Scheduling teams of part-time or short-term staff can get complicated. Finding out who is available and when can be a constant struggle. One solution is to offer elements of self-scheduling, whereby staff can compete for which shifts are best for them. This doesn’t mean that schedulers have no control over who works, when - it’s still advisable to allocate important roles to your team’s leaders, the lynchpins on whom your success depends.
However, the rest of the schedule can be comprised of open shifts, which other staff can ‘pick up’ - subject to management approval. Of course, if any shifts are left open, they can then be assigned. This system has the added benefit that staff feel more empowered, more in control of their lives, and more engaged with their work - no mean feat considering Gallup polling shows that only a third of American workers are actively engaged by their jobs.
Turnover in the restaurant industry hit 75% last year, according to the United States Bureau of Labor Statistics. Turnover is always going to be part of the restaurant business, but it only makes sense to do everything you can to limit your exposure to turnover. It can cost up to $13,867 to replace a restaurant manager, according to industry specialists TDn2K. And there’s always the risk that you replace that person with a bad or disruptive hire. Then there’s the time it takes to bring a new hire up to speed.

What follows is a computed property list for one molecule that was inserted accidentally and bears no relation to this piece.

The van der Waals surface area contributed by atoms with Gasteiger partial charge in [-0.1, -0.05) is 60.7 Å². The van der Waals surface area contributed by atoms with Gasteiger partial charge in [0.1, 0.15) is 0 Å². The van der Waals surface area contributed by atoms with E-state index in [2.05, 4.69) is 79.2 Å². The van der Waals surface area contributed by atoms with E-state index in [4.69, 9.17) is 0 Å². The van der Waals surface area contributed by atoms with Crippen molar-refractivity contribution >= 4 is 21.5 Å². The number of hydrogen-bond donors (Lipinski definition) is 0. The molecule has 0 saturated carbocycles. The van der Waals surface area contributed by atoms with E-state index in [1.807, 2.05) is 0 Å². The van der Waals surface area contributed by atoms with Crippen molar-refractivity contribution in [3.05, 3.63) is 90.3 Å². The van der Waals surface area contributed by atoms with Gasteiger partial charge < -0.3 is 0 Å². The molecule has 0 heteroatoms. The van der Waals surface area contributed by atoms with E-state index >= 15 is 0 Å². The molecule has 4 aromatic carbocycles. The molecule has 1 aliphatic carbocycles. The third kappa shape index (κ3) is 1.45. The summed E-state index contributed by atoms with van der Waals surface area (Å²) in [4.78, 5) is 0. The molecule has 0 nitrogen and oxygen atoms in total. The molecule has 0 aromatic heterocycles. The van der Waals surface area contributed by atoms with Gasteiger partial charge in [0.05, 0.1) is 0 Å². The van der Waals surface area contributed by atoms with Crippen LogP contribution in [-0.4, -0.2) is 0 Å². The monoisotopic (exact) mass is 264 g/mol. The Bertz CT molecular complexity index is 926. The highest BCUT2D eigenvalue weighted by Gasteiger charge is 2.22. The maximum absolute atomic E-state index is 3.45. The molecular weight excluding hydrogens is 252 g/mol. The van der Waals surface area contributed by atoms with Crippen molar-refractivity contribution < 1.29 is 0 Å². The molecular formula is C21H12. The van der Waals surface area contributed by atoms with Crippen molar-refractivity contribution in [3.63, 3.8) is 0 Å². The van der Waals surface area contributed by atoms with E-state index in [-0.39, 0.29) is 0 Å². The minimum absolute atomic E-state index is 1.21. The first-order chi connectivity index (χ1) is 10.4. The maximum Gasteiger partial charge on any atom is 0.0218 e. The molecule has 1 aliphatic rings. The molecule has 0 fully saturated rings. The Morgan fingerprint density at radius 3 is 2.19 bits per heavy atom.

The good news is, improving restaurant wait times can actually help drive employee retention. The more experience your staff have of working together, the more efficient they can be, and everyone wants to be part of a winning team. (And don’t forget, there are lots of other ways to improve employee retention, like improving benefits packages, reworking your onboarding process so that new staff feel comfortable and part of the team from the moment they begin and tailoring your recruiting process to give priority to staff who can offer long term commitment.)
With high staff turnover the industry norm, it can be tempting to limit spend on staff training. Why bother when your people will probably leave sooner rather than later? Well, if you take this approach, you’re pretty much guaranteed a turnover problem. Keeping staff around long term requires making a commitment. And there’s no better commitment than a focus on training and growth. If your employees feel like they’re learning new skills and of some kind of career path forward, they’re far more likely to stick around.
The high-wire act of balancing quality, speed and labor cost in the restaurant industry isn’t complicated - but that doesn’t mean it’s easy. The recipe for lowering restaurant wait times is engaged, well-trained, long-term employees - but as with any recipe, timing is key. For perfect timing, you need the right staff in the right place, every time. And that’s why staff scheduling software is so valuable.